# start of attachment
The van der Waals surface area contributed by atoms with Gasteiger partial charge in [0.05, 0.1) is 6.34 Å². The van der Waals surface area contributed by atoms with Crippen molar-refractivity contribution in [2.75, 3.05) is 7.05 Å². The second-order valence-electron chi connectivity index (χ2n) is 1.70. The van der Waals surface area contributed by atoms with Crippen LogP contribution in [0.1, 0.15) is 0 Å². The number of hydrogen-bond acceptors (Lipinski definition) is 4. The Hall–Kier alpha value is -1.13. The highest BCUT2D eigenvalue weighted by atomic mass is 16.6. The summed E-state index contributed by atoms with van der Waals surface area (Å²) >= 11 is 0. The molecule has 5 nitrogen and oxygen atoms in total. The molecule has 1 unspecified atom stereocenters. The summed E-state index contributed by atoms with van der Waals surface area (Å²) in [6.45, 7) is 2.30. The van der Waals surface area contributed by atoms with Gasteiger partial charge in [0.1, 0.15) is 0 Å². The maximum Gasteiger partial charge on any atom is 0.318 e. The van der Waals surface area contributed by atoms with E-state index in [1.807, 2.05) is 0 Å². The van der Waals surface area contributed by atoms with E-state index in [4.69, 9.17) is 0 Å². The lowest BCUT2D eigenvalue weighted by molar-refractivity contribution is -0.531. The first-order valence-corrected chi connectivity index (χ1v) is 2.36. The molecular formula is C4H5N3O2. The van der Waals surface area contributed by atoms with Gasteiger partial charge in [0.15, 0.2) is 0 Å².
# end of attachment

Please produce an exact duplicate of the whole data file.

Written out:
The van der Waals surface area contributed by atoms with Gasteiger partial charge in [0.05, 0.1) is 6.34 Å². The van der Waals surface area contributed by atoms with Crippen molar-refractivity contribution in [2.75, 3.05) is 7.05 Å². The second-order valence-electron chi connectivity index (χ2n) is 1.70. The van der Waals surface area contributed by atoms with Crippen LogP contribution in [0.1, 0.15) is 0 Å². The number of hydrogen-bond acceptors (Lipinski definition) is 4. The Hall–Kier alpha value is -1.13. The highest BCUT2D eigenvalue weighted by atomic mass is 16.6. The summed E-state index contributed by atoms with van der Waals surface area (Å²) >= 11 is 0. The molecule has 5 nitrogen and oxygen atoms in total. The molecule has 1 unspecified atom stereocenters. The summed E-state index contributed by atoms with van der Waals surface area (Å²) in [6.45, 7) is 2.30. The van der Waals surface area contributed by atoms with Gasteiger partial charge in [0.1, 0.15) is 0 Å². The maximum Gasteiger partial charge on any atom is 0.318 e. The van der Waals surface area contributed by atoms with E-state index in [1.807, 2.05) is 0 Å². The van der Waals surface area contributed by atoms with E-state index in [4.69, 9.17) is 0 Å². The lowest BCUT2D eigenvalue weighted by molar-refractivity contribution is -0.531. The first-order valence-corrected chi connectivity index (χ1v) is 2.36. The molecular formula is C4H5N3O2. The van der Waals surface area contributed by atoms with Gasteiger partial charge in [0.15, 0.2) is 0 Å².